Posted on April 1, 2015 @ 05:58:00 AM by Paul Meagher
Andrew J. Sherman in his book, Raising Capital (2012, 3rd Edition), provides a useful list of 10 questions that, in his experience, all venture investors ask (p. 18). I am repeating them below. Andrew claims that the answers to these questions determine if and how the deal gets done.
- How much can I make?
- How much can I lose?*
- What is my exit strategy from this deal?
- Who else says this deal is viable?
- Does the founder (and others) already have resources at risk?
- What other value (beyond money) can I bring to the table?
- Can I trust this management team?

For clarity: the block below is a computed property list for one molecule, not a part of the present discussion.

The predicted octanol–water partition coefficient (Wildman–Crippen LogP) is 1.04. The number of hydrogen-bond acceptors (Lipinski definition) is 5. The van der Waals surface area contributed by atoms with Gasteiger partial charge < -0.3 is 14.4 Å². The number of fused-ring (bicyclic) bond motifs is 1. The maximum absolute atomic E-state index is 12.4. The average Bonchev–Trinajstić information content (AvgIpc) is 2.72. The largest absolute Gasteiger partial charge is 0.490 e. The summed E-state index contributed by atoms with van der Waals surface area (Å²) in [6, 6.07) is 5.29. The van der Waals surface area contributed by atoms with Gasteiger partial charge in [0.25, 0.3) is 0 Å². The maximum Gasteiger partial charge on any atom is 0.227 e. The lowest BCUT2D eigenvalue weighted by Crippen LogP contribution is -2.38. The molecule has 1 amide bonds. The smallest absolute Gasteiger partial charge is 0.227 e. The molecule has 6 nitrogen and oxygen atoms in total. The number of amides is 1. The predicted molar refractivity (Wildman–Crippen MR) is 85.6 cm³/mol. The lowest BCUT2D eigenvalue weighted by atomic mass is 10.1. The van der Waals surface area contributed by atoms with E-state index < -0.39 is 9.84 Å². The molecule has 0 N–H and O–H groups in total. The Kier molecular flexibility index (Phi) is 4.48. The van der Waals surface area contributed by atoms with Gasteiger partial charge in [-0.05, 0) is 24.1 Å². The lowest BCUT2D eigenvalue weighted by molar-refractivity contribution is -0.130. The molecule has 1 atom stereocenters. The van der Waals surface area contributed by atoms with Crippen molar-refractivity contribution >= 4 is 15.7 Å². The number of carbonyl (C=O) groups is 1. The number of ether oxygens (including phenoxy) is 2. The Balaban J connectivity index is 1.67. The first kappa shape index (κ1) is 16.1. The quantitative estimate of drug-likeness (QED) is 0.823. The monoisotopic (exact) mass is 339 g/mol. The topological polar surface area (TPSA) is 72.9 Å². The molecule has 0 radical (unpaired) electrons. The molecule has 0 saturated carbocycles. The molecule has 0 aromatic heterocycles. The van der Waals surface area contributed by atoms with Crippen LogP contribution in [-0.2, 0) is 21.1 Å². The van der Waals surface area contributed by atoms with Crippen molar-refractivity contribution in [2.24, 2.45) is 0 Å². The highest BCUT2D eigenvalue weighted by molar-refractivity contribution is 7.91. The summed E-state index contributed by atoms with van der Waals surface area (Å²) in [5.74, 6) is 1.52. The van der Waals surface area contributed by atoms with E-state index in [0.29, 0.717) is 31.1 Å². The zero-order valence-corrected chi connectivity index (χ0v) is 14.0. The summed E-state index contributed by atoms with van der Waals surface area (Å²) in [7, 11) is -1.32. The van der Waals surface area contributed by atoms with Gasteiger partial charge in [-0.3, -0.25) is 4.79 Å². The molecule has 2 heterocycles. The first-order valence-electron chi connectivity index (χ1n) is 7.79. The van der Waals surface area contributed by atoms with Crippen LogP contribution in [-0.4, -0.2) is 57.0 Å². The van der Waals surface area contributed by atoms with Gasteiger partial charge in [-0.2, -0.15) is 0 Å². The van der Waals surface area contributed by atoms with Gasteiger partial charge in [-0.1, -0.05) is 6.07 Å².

- Is this company's target market large, growing (not stagnant or shrinking) and reachable?
- Does the company have (or will it have) a sustainable competitive advantage, as a result of either operational effectiveness, its strategic positioning, or its intellectual capital or other barriers to entry?
- Is the company's business, revenue, and profit model credible, verifiable, efficient, and sustainable?
* Andrew points out that investor loss is not just equal to the investment made but could be much more and include "potential liability costs, reputation costs, favors/chits used, time costs, commitments to follow-on capital, and other such factors".
These are good questions for entrepreneurs to consider so they can see things from an investor perspective and anticipate the type of due diligence questions they might be asked by potential investors.